Best Practices for Managing VB.NET Windows Forms apps with Multiple Dynamic Data Tables

Tony Gardner
Tony Gardner used Ask the Experts™
Hello Again Experts.

I must apologize in advance for my brevity, but I recently injured my hand in the wood shop, and typing is somewhat difficult.

The situation that I am dealing with right now is that I am very frequently experiencing conflict between changes that I make in my Access tables/queries, and keeping my VB.NET Windows Forms app in sync with these changes. For example, if my program is stable with no DB issues, and I decide that I want to add a new field/column to a given table using Access, when I return to my program, it invariably produces errors related to the changes I make.

Today I made a change to an Access Query which is attached to a DataGridView in which I connected a new table to get a related field value. The Query works fine in Access, but now not only does the program fail to compile because of the DGV association, but the Data Source Configuration Wizard shows what before was a View is now a broken Table!

I'm pretty sure that Visual Studio stores a boatload of data pertaining to my database, and that needs to agree with the MDB file, so I just need to know that correct way to make minor changes to my tables and queries. Ultimately what I'm hoping to accomplish is to find a way to have ONE source for my database definitions, and just have a file (or files) store the data.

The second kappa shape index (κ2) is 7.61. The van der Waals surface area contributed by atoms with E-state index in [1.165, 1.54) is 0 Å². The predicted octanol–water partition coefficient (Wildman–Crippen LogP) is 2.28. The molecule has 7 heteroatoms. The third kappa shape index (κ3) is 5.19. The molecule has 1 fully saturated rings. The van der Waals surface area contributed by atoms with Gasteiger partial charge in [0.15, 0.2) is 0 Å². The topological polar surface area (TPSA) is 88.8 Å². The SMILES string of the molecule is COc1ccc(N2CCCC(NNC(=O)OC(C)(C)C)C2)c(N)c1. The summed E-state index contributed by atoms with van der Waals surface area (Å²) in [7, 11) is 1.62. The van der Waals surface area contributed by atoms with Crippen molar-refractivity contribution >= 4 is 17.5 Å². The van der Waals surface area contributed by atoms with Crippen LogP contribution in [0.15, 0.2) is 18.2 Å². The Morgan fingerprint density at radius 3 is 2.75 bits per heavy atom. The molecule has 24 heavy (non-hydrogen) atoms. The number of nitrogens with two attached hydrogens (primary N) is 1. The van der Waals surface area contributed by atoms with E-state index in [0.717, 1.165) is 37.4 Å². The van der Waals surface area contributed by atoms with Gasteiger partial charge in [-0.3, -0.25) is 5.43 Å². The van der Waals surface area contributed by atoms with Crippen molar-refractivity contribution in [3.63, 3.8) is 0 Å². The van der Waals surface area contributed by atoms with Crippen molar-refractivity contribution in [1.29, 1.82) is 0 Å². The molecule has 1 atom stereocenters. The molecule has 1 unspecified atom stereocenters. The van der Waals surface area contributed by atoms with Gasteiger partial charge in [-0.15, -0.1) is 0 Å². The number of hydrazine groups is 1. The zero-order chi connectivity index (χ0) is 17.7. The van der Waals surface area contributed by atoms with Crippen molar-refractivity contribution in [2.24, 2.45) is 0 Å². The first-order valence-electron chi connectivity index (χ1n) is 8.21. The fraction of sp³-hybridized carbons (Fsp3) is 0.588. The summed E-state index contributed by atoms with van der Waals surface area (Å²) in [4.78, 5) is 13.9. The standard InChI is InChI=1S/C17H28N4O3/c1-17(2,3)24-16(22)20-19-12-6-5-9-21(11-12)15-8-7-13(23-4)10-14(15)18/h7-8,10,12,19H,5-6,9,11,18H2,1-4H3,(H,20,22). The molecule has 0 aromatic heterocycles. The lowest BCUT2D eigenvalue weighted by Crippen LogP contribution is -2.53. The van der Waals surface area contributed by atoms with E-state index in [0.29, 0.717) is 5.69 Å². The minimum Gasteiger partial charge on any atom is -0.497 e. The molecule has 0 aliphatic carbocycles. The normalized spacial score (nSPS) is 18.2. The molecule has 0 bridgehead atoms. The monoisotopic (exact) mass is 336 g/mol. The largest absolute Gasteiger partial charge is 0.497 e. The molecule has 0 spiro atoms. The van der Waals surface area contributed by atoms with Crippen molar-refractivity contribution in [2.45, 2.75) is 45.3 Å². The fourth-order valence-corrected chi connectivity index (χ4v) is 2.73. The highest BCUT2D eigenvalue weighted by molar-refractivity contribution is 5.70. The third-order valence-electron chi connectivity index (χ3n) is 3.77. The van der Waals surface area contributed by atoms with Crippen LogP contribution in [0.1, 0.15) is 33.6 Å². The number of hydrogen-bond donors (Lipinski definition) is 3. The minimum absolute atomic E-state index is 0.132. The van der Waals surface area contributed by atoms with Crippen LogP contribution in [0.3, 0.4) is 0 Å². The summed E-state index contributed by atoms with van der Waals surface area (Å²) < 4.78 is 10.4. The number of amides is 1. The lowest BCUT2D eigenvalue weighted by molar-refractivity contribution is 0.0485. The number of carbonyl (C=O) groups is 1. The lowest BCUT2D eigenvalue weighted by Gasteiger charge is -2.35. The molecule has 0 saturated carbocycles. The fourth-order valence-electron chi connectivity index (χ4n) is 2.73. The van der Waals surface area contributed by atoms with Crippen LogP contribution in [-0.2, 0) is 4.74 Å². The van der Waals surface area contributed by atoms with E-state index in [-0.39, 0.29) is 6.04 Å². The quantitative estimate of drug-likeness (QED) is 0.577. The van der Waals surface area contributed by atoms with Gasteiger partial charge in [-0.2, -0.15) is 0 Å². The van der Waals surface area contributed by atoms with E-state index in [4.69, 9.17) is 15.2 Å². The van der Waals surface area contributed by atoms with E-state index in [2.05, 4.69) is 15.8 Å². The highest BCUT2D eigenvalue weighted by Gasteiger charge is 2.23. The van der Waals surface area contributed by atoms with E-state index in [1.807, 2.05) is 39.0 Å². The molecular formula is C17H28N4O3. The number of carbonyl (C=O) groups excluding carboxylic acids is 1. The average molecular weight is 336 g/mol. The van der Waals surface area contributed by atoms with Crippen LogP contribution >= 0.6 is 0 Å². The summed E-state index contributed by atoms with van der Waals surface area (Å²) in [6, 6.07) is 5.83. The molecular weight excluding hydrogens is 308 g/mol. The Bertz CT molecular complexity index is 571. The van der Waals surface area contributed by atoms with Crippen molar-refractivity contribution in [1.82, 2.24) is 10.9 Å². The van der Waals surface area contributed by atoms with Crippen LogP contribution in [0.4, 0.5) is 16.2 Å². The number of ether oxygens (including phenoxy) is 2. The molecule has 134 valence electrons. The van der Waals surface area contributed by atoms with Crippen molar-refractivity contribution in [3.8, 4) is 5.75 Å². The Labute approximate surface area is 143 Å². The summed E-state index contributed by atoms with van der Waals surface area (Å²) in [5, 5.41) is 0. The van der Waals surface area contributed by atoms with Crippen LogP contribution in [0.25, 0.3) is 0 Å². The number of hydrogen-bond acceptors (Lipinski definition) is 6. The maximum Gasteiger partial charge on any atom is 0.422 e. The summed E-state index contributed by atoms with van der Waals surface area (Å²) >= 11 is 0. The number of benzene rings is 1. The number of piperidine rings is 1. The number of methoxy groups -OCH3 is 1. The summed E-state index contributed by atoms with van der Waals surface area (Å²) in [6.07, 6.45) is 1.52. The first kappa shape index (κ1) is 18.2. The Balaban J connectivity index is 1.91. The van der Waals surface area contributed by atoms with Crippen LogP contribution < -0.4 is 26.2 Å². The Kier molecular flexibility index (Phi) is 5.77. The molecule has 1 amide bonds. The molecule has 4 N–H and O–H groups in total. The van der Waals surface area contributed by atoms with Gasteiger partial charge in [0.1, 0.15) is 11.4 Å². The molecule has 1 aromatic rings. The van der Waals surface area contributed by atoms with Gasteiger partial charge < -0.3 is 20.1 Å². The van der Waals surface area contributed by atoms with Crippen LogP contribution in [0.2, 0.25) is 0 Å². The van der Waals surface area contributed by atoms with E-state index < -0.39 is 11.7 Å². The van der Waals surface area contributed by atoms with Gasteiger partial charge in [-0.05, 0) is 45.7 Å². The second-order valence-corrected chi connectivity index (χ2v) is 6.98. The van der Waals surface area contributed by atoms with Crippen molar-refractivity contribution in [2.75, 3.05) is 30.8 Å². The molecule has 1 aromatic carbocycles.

I realize this is not a lot to go on, but that's all I can offer for the moment.

Many Thanks,
Tony G.Example Error Condition
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Are you asking how you can update your Datasource in Visual Studio? If so, try selecting the datasource, then right click and select 'Update'. Depending on how your Datagridview is setup, it should pick up the other columns.
Tony GardnerSr. Programmer/Analyst


Thanks for jumping in, Scott. I'm pretty much fed up with MS Access (at least in terms of it being my back-end database for VB.NET development) and very much want to get away from it altogether.

I've downloaded a copy of MySQL in hopes that it will work better, so now my main concern is figuring out how to most easily migrate.

The goal is to learn how to do all my database design using code so I'm not dependent on any front-end software, and also to eliminate the huge overhead associated with using Visual Studio to import my tables. It's certainly easier at first, but having experienced countless hours of fighting wars I now wish that I had learned to do it the "hard way" first.
Sr. Programmer/Analyst
I wish to apologize for the way I expressed my frustration in trying to get MS Access and Visual Studio 2015 to cooperate.

At this point, I have not been successful with learning MySQL sufficiently to make the transition away from Access, so I am going to continue working with what I have, and just be more careful when modifying the back-end MDB file.

I will post a new question with a specific scenario, and supporting files so we can explore best practices for this situation.


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